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nucleic acids and carbohydrates

. Now
we
know
that
our
molecular
structure
is
composed
of
three
implications
that
make
up 2
CH3CH2CH2
structures.

But
if
you
look
at
the
circled
implication
from
the
First
Signal,
there
 is
an
attachment
on
the
first
CH2
(‐CH2CH2).

This
means
that
something
attaches
to
this
 carbon.
 If
we
look
at
the
original
formula
given
to
us,
we
see
that
we
have
accounted
for
everything except
the
oxygen
[there
are
7
hydrogen
atoms
x
2
=
14
hydrogen
atoms
total;
there
are
3
 carbon
atoms
x
2
=
6
carbons
total

this
is
how
many
carbons
and
hydrogens
were
in
the
 given
molecular
formula].

Now
we
have
to
account
for
the
oxygen
atom.

Because
there
is
 an
attachment
to
the
CH2,
we
can
attach
the
oxygen
to
this
carbon.

Our
structure
will
 therefore
look
like
this: CH3CH2CH2‐O‐CH2CH2CH3 And
there’s
your
molecular
structure
for
the
molecule! Note:
Make
sure
to
check
your
work!

Check
the
formula,
integrals,
number
of
signals,
 splitting,
etc.
and
make
sure
they
are
all
correct.

Always
perform
an
atom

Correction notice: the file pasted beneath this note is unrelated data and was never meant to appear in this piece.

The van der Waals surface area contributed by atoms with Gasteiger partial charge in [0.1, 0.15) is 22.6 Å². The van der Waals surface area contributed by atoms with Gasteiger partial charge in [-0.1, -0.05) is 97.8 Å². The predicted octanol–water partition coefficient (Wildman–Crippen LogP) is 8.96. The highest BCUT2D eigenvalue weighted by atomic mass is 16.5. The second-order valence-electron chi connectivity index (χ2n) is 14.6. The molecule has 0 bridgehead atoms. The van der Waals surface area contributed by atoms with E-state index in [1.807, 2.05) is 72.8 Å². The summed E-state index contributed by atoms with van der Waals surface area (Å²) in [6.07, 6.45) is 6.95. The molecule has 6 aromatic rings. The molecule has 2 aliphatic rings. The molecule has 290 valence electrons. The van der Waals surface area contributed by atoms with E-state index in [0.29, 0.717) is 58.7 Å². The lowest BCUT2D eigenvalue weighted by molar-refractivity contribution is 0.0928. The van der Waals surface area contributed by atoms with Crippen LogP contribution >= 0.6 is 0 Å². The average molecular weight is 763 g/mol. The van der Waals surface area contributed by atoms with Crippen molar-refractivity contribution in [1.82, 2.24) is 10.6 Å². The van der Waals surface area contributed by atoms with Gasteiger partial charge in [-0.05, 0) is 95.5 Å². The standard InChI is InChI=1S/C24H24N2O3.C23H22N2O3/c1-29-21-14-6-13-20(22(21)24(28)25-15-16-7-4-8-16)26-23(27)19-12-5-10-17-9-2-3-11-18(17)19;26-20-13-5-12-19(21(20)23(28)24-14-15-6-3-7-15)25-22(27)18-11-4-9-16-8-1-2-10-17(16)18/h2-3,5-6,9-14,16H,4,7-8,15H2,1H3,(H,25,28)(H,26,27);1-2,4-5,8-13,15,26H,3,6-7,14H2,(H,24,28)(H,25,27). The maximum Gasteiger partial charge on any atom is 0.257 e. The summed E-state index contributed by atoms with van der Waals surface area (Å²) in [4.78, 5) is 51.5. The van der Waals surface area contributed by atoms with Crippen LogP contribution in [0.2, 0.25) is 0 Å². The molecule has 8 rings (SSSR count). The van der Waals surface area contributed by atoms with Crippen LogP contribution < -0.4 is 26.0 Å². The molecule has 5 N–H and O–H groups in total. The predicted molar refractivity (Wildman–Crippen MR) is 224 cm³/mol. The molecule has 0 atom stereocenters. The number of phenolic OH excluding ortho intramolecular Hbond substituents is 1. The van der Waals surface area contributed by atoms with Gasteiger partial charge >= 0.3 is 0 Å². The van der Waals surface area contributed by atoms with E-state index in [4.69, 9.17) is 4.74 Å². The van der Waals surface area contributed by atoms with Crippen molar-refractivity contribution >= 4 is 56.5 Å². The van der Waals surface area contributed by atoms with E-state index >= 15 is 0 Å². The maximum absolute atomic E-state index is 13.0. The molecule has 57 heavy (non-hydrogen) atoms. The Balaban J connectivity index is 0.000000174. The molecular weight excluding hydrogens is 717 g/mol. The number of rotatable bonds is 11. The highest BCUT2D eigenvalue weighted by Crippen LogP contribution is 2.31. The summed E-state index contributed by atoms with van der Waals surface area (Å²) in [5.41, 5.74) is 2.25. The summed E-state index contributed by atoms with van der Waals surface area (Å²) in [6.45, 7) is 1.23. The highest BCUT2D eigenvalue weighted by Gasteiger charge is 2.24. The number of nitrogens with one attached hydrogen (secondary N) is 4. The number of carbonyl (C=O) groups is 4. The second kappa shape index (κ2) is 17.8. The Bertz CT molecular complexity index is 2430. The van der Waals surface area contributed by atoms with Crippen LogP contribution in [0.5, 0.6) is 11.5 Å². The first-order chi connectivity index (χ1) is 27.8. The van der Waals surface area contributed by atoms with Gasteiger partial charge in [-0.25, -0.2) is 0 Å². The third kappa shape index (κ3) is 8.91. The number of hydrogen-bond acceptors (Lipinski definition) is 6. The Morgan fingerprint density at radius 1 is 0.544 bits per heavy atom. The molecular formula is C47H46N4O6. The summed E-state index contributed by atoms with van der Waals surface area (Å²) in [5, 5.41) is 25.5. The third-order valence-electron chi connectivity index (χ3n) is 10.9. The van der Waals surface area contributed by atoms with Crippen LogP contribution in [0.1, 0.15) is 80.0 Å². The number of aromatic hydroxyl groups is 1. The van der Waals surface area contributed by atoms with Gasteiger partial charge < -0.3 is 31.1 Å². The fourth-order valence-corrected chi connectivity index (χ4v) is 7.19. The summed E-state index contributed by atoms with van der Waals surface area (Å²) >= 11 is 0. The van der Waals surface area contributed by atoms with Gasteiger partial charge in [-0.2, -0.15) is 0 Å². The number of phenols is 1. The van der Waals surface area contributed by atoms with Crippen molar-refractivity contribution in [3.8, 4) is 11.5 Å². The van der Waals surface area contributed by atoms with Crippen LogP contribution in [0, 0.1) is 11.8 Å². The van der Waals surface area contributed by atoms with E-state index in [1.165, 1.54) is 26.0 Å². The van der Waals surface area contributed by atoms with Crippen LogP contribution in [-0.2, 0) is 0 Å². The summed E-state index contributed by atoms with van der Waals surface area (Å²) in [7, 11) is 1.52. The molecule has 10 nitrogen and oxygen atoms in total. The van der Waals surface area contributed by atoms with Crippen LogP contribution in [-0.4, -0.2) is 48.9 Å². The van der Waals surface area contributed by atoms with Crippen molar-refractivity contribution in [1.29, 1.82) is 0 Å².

check
and
 compare
it
to
the
formula
given.

Additionally,
check
to
see
if
your
structure
agrees
with
the
 DBE
for
the
molecule.

 Mass
spectrum:
m/z
=
154
(M;
100%),
m/z
=
155
(11.23%),
and
m/z
=
156
(0.26%) IR
spectrum:
 1 H‐NMR:
2.1
ppm
(singlet;
integral
=
2),
1.9
ppm
(singlet;
integral
=
1),
and
1.1
ppm
(singlet,
 integral
=
6) Now
let’s
do
another
example
involving
mass
spectroscopy
and
infrared
spectroscopy. 1. We
first
need
analyze
what
the
information
the
mass
spectroscopy
is
telling
us.

The
first
 m/z
value
is
the
M
peak,
which
tells
us
how
many
nitrogen
atoms
are
present
in
the
 molecular
formula.

If
the
m/z
value
is
even,
then
there
are
zero
or
an
even
amount
of
 nitrogen
atoms.

If
the
m/z
value
is
odd,
then
there
are
an
odd
amount
of
nitrogen
atoms. In
this
example,
the
M
peak
has
an
intensity
of
154.

This
is
an
even
number,
so
there
 are
0
or
an
even
amount
of
nitrogens
in
the
structure.